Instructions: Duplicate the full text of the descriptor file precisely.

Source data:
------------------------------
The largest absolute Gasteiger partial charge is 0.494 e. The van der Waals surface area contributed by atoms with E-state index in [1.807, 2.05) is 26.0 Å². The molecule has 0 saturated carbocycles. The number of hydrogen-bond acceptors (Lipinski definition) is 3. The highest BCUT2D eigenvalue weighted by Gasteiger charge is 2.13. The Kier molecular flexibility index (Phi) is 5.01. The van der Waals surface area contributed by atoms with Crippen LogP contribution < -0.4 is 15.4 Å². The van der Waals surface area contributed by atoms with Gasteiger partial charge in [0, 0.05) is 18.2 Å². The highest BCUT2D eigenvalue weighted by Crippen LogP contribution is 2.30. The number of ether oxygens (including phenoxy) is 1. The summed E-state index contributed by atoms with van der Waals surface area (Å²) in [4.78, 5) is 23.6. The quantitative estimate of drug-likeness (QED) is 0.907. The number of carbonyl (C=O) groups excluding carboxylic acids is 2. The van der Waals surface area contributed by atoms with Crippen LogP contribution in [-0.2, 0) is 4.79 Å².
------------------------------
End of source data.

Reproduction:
The largest absolute Gasteiger partial charge is 0.494 e. The van der Waals surface area contributed by atoms with E-state index in [1.807, 2.05) is 26.0 Å². The molecule has 0 saturated carbocycles. The number of hydrogen-bond acceptors (Lipinski definition) is 3. The highest BCUT2D eigenvalue weighted by Gasteiger charge is 2.13. The Kier molecular flexibility index (Phi) is 5.01. The van der Waals surface area contributed by atoms with Crippen LogP contribution < -0.4 is 15.4 Å². The van der Waals surface area contributed by atoms with Gasteiger partial charge in [0, 0.05) is 18.2 Å². The highest BCUT2D eigenvalue weighted by Crippen LogP contribution is 2.30. The number of ether oxygens (including phenoxy) is 1. The summed E-state index contributed by atoms with van der Waals surface area (Å²) in [4.78, 5) is 23.6. The quantitative estimate of drug-likeness (QED) is 0.907. The number of carbonyl (C=O) groups excluding carboxylic acids is 2. The van der Waals surface area contributed by atoms with Crippen LogP contribution in [-0.2, 0) is 4.79 Å².